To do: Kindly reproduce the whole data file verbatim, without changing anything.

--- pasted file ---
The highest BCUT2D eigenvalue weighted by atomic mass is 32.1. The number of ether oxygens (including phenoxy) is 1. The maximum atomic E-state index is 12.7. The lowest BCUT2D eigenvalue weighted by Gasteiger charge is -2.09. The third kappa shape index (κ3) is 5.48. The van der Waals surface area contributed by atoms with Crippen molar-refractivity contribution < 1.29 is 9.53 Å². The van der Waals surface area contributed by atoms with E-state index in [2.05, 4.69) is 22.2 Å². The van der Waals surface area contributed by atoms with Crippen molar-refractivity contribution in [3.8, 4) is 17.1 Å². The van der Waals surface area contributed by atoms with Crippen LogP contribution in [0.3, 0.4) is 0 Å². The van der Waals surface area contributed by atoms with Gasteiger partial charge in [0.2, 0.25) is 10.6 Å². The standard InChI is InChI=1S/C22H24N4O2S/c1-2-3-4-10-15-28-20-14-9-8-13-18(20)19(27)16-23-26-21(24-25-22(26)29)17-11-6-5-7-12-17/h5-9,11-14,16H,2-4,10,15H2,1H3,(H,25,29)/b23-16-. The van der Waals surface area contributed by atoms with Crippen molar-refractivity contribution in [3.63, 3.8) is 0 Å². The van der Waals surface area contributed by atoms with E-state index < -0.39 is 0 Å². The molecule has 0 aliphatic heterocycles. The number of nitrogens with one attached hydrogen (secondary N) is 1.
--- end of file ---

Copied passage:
The highest BCUT2D eigenvalue weighted by atomic mass is 32.1. The number of ether oxygens (including phenoxy) is 1. The maximum atomic E-state index is 12.7. The lowest BCUT2D eigenvalue weighted by Gasteiger charge is -2.09. The third kappa shape index (κ3) is 5.48. The van der Waals surface area contributed by atoms with Crippen molar-refractivity contribution < 1.29 is 9.53 Å². The van der Waals surface area contributed by atoms with E-state index in [2.05, 4.69) is 22.2 Å². The van der Waals surface area contributed by atoms with Crippen molar-refractivity contribution in [3.8, 4) is 17.1 Å². The van der Waals surface area contributed by atoms with Crippen LogP contribution in [0.3, 0.4) is 0 Å². The van der Waals surface area contributed by atoms with Gasteiger partial charge in [0.2, 0.25) is 10.6 Å². The standard InChI is InChI=1S/C22H24N4O2S/c1-2-3-4-10-15-28-20-14-9-8-13-18(20)19(27)16-23-26-21(24-25-22(26)29)17-11-6-5-7-12-17/h5-9,11-14,16H,2-4,10,15H2,1H3,(H,25,29)/b23-16-. The van der Waals surface area contributed by atoms with Crippen molar-refractivity contribution in [3.63, 3.8) is 0 Å². The van der Waals surface area contributed by atoms with E-state index < -0.39 is 0 Å². The molecule has 0 aliphatic heterocycles. The number of nitrogens with one attached hydrogen (secondary N) is 1.